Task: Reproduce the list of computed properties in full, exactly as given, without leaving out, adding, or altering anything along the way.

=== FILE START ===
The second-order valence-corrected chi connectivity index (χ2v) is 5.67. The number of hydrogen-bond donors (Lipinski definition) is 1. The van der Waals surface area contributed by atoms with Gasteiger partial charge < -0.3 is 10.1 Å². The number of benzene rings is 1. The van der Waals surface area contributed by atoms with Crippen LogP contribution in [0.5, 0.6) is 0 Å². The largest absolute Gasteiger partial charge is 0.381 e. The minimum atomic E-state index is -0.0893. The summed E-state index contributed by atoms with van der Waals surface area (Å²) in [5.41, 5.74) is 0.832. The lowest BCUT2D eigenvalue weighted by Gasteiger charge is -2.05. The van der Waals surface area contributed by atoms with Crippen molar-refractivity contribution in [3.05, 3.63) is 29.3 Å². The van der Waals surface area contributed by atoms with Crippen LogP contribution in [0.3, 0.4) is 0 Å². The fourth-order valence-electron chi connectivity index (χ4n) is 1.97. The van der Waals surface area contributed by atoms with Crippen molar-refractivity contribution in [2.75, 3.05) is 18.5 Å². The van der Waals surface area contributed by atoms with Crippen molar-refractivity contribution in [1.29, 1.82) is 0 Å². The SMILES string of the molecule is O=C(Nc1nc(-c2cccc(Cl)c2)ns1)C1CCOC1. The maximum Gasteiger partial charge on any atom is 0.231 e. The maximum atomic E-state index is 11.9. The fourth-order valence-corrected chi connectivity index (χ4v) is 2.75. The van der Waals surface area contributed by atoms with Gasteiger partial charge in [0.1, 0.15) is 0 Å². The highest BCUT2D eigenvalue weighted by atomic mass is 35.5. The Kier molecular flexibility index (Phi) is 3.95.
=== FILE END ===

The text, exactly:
The second-order valence-corrected chi connectivity index (χ2v) is 5.67. The number of hydrogen-bond donors (Lipinski definition) is 1. The van der Waals surface area contributed by atoms with Gasteiger partial charge < -0.3 is 10.1 Å². The number of benzene rings is 1. The van der Waals surface area contributed by atoms with Crippen LogP contribution in [0.5, 0.6) is 0 Å². The largest absolute Gasteiger partial charge is 0.381 e. The minimum atomic E-state index is -0.0893. The summed E-state index contributed by atoms with van der Waals surface area (Å²) in [5.41, 5.74) is 0.832. The lowest BCUT2D eigenvalue weighted by Gasteiger charge is -2.05. The van der Waals surface area contributed by atoms with Crippen molar-refractivity contribution in [3.05, 3.63) is 29.3 Å². The van der Waals surface area contributed by atoms with Crippen LogP contribution in [0.3, 0.4) is 0 Å². The fourth-order valence-electron chi connectivity index (χ4n) is 1.97. The van der Waals surface area contributed by atoms with Crippen molar-refractivity contribution in [2.75, 3.05) is 18.5 Å². The van der Waals surface area contributed by atoms with Crippen molar-refractivity contribution in [1.29, 1.82) is 0 Å². The SMILES string of the molecule is O=C(Nc1nc(-c2cccc(Cl)c2)ns1)C1CCOC1. The maximum Gasteiger partial charge on any atom is 0.231 e. The maximum atomic E-state index is 11.9. The fourth-order valence-corrected chi connectivity index (χ4v) is 2.75. The van der Waals surface area contributed by atoms with Gasteiger partial charge in [0.1, 0.15) is 0 Å². The highest BCUT2D eigenvalue weighted by atomic mass is 35.5. The Kier molecular flexibility index (Phi) is 3.95.